square and round dance in eastern ontario

Lessons Learned

Basic and Minstream levels are the Most Important levels in square dancing!

2016 05 12
Many of you attend outside dances and maybe watch dancers in the Plus or Advanced halls. I bet you thought that they were all better dancers than you are. Wrong!

A good dancer is one who knows their dance level very well – this means that if you are a Plus dancer you know your Basic and Mainstream and Plus levels very well. A Mainstream dancer should know their Basic and Mainstream levels very well. Unfortunately, this is not happening.

The Basic level is the foundation upon which all the other levels are built. If your foundation is weak, anything you add onto that is also going to be weak.

To quote from an article written by an American caller, Ken Ritucci, “If I had a dollar for every time I saw dancers break down on Basic and Mainsteam calls, but can 'Relay the Deucy' (a Plus call) with the best of them, I would be running for president”. His whole article is about dancers who are not spending enough time getting Basic moves mastered.

At dances we attend, we see Plus and Advanced dancers who can’t circulate without error, can’t do all the trade family of calls, can’t run/cross run properly and then we see dancers turning around when they shouldn’t, etc.! These are all moves in the Basic program and dancers should not be moving on until they can do these moves flawlessly. So many other calls are built on these calls.

In his article “How Good is Good”, Barry Clasper (Vice Chairman of Callerlab) wrote the following. (This article was written in a magazine for Advanced and Challenge dancers so his percentages may be a bit on the high side for newer Basic dancers. However, the principles remain the same).

"We need to acknowledge that when we present ourselves on a dance floor at any given level, we have an obligation to the other dancers. That obligation is to dance our fair share of the material [successfully].

1. Phase 1 - When you first attempt a level, your fair share will be relatively low, perhaps 75% to 80%. Other dancers have a right to expect you to know all the calls on the list, but it is not reasonable to expect a novice at the level to be able to flawlessly execute all possible contortions of the material.

2. Phase 2 - After gaining some experience at the level, your fair share increases to 100%. That is, other dancers have a right to expect you to dance your own part without error. True, everybody makes mistakes from time to time. But they should be in the nature of transient aberrations caused by momentary inattention, miss-hearing a call, or because your shoe is untied. They should happen very seldom.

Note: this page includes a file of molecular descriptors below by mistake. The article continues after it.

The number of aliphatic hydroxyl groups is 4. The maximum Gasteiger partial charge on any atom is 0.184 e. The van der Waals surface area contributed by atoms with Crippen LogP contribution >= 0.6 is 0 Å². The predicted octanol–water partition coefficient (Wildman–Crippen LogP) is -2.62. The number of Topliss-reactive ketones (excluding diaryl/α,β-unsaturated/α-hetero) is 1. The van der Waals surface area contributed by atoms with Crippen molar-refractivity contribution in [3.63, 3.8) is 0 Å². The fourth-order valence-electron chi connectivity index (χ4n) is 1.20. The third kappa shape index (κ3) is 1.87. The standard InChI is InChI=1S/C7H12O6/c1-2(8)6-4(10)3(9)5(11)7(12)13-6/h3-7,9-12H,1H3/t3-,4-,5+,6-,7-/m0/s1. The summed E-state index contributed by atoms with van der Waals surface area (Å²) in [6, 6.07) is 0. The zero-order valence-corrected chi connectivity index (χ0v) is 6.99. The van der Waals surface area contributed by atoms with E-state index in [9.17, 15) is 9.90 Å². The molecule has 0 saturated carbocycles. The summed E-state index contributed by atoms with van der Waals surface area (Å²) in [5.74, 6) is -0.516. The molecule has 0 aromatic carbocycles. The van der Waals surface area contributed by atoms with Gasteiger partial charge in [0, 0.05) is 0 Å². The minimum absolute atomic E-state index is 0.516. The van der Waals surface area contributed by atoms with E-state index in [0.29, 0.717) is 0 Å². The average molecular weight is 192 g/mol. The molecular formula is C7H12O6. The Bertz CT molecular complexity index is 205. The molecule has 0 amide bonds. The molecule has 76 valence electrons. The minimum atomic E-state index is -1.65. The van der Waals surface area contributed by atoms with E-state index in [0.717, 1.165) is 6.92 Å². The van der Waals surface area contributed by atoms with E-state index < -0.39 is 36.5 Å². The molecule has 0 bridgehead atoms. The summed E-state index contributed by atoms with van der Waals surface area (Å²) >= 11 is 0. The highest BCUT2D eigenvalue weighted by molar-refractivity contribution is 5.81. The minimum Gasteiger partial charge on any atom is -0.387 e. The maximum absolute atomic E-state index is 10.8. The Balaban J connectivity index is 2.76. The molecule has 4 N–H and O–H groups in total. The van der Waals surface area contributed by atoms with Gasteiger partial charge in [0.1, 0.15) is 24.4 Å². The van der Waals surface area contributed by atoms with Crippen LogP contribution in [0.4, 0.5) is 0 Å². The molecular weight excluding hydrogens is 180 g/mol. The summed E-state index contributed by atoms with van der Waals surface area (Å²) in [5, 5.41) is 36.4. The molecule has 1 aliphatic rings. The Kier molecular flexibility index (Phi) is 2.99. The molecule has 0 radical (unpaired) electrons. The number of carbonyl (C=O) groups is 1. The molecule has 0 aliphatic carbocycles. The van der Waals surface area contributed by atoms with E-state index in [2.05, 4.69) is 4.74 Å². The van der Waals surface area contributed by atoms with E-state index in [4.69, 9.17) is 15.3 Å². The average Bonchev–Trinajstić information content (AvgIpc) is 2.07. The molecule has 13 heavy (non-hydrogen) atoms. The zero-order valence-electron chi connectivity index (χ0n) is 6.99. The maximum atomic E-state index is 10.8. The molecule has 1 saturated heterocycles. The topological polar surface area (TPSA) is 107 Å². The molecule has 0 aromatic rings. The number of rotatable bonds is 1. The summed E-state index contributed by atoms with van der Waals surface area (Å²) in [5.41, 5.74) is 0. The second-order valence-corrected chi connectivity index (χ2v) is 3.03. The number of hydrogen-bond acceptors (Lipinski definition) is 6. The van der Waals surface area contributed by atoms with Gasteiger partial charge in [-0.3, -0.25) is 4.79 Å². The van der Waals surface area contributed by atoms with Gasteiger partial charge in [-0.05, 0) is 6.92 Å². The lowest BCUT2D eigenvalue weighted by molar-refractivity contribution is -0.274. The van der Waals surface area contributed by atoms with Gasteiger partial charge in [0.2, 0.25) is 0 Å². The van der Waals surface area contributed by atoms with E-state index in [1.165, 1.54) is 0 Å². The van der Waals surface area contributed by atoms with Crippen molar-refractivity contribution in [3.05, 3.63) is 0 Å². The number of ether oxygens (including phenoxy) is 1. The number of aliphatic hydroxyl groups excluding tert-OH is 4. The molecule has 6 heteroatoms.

3. Phase 3 - After gaining a great deal of experience at the level, your fair share again increases to something beyond 100%. It is now your responsibility to help those who are novices at the level and compensate for their errors."

So what he is saying is that it is not good enough just to reach Phase 1 and then move to the next dance level.

Unfortunately, we are not good at self-assessment. I hear people say “I get along fine if I am in a strong square”. What they are meaning is that they need other people to get them through a tip; everyone gets along better when the 7 other people in the square are very good dancers and know their moves well. Your objective should be to be one of those 7 other people! In other words, reach Phase 3.

Club executives and callers are part of the problem, so we cannot put all the blame on the dancers. Basic and Mainstream clubs teach new dancers every year so the Phase 2 and 3 dancers get bored. Also the caller is not really able to get into more varied choreography because he is frequently having to workshop the new calls. So dancers move onto the next level because they are bored!

We need to sit down and discuss how we can keep dancers happy dancing the level they are at. Some of the most fun dances I have been to are mainstream level dances. It does not have to be a higher level to be interesting, varied and fun! Ken Ritucci has something to say on this too: “To be honest, most callers in the U.S. cannot do a good job of calling a well-balanced and entertaining Basic dance. They don’t want to do the work necessary to actually learn their craft. To call a very good Basic takes time and effort, and in this day and age, those two components are in short supply”.

Our club has tried to offer the Mainstream dancers an opportunity to “just dance” at our monthly Sunday afternoon dances. But are we giving our basic dancers a chance to just dance? Maybe if we did there would not be the rush to move onto Mainstream.

Ottawa caller, Wendy VanderMeulen recently wrote an article on this topic in “Square Time” (Eastern Ontario square dance magazine). To quote: “If we could offer a place for dancers to dance Full Basics or Mainstream for a long as they wish, without constantly reviewing, wouldn’t they enjoy it more and become better dancers for it.”

I am not saying you should never move onto the next level but what is the rush. Be a Phase 3 dancer first -- and then think of learning the next level.

Our objective is to have fun. To me, having fun at dancing means having a sense of achievement of getting it right. Yes, we laugh and make the best of it when our square breaks down but I bet you all feel great when you get through a sequence correctly and get home with the same partner you started with and in the correct order

So ask yourself - are you a Phase 1, a Phase 2 or a Phase 3 dancer?

Jean Lander
Otonabee Squares